There are many reasons why an email is not delivered to the recipient.
And the list goes on!
That should give you an idea why email delivery is so tricky and complicated, which is what created a niche for the email delivery industry, and which is why companies like Aweber, MailChimp and GetResponse even came into existence and have thrived while charging a hefty fee for what you would think is the simple act of delivering email over the interwebs.
When you use DAP for sending out emails (whether autoresponder or broadcast emails), the “From Name” and “From Email” you set up in the DAP Config are used to send out the emails.
If you use your own web host as the “carrier”, then your web host’s email server is the one that carries the email and tries to deliver to the inbox of the recipient. And web hosts are generally not very good at the intricate science of email delivery, which is why if you’re going to use DAP, we recommend that you bypass your web host and have a third-party email system like Amazon SES deliver your emails.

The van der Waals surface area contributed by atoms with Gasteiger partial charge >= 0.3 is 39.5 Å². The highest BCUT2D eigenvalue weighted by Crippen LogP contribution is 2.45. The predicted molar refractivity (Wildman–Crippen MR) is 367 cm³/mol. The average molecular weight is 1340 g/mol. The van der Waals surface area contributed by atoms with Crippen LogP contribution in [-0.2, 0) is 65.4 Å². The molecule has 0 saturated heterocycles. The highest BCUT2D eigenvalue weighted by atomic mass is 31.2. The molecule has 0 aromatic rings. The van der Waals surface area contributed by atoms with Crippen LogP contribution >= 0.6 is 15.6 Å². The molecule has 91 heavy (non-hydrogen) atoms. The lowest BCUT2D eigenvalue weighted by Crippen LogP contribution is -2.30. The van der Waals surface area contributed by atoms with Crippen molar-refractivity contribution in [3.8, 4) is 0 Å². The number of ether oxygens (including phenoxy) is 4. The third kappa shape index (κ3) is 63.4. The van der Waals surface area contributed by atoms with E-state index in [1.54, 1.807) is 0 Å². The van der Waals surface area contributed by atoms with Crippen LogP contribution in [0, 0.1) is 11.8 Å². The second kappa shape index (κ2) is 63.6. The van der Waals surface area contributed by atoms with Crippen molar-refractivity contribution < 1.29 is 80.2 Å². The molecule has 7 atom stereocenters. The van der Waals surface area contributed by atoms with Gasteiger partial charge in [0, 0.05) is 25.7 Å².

Regardless of the carrier (web host, Amazon SES, AuthSMTP.com, etc), all bounced and undeliverable emails come back to the “From Email” that you have used under DAP Config.
DAP by itself does not do anything with those emails, as those emails don’t come back to DAP, but they go straight to the inbox of whatever “From Email” you have specified.
We will surely address this in the future. But for now, you will have to manually review those email bounces, see which one of them sound more serious (like, say, recipient email id not found, or domain no longer in use, etc), and then de-activate those email id’s from your DAP database.
When you use Amazon SES, Amazon by itself also monitors email id’s that have a consistent history of bouncing back, and will automatically suppress those email id’s and won’t even deliver email to those email id’s even if DAP did send the actual email to those id’s.
You can send an email broadcast to expired users of a product/level, on the DAP Admin > Email > Broadcasts page, by selecting Group #4.
The same feature works for sending emails to those who have “Cancelled” their subscription or trial.
Go to DAP Admin > Email > Broadcasts
Select Group #4.